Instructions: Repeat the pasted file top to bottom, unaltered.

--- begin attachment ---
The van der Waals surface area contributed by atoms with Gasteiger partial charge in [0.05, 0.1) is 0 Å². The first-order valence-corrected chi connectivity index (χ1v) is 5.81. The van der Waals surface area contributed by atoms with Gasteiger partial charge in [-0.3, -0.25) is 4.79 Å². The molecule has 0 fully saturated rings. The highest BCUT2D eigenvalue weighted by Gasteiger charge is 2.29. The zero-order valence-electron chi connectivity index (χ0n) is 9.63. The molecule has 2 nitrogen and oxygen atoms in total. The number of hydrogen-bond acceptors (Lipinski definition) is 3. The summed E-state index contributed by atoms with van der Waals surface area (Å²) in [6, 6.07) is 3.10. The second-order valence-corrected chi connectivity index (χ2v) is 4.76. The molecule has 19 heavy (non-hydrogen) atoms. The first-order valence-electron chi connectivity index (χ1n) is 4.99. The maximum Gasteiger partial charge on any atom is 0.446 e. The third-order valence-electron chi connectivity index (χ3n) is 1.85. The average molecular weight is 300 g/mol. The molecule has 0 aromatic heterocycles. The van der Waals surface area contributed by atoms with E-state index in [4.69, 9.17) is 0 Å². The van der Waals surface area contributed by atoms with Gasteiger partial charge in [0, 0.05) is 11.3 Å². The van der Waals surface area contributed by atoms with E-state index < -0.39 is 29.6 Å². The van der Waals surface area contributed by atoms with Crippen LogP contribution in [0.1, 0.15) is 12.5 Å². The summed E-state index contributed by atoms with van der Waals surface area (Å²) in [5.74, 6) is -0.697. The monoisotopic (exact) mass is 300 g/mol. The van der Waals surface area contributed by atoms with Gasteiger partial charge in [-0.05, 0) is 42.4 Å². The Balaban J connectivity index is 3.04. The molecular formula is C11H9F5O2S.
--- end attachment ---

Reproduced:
The van der Waals surface area contributed by atoms with Gasteiger partial charge in [0.05, 0.1) is 0 Å². The first-order valence-corrected chi connectivity index (χ1v) is 5.81. The van der Waals surface area contributed by atoms with Gasteiger partial charge in [-0.3, -0.25) is 4.79 Å². The molecule has 0 fully saturated rings. The highest BCUT2D eigenvalue weighted by Gasteiger charge is 2.29. The zero-order valence-electron chi connectivity index (χ0n) is 9.63. The molecule has 2 nitrogen and oxygen atoms in total. The number of hydrogen-bond acceptors (Lipinski definition) is 3. The summed E-state index contributed by atoms with van der Waals surface area (Å²) in [6, 6.07) is 3.10. The second-order valence-corrected chi connectivity index (χ2v) is 4.76. The molecule has 19 heavy (non-hydrogen) atoms. The first-order valence-electron chi connectivity index (χ1n) is 4.99. The maximum Gasteiger partial charge on any atom is 0.446 e. The third-order valence-electron chi connectivity index (χ3n) is 1.85. The average molecular weight is 300 g/mol. The molecule has 0 aromatic heterocycles. The van der Waals surface area contributed by atoms with E-state index in [4.69, 9.17) is 0 Å². The van der Waals surface area contributed by atoms with Gasteiger partial charge in [0, 0.05) is 11.3 Å². The van der Waals surface area contributed by atoms with E-state index < -0.39 is 29.6 Å². The van der Waals surface area contributed by atoms with Crippen LogP contribution in [0.1, 0.15) is 12.5 Å². The summed E-state index contributed by atoms with van der Waals surface area (Å²) in [5.74, 6) is -0.697. The monoisotopic (exact) mass is 300 g/mol. The van der Waals surface area contributed by atoms with Gasteiger partial charge in [-0.05, 0) is 42.4 Å². The Balaban J connectivity index is 3.04. The molecular formula is C11H9F5O2S.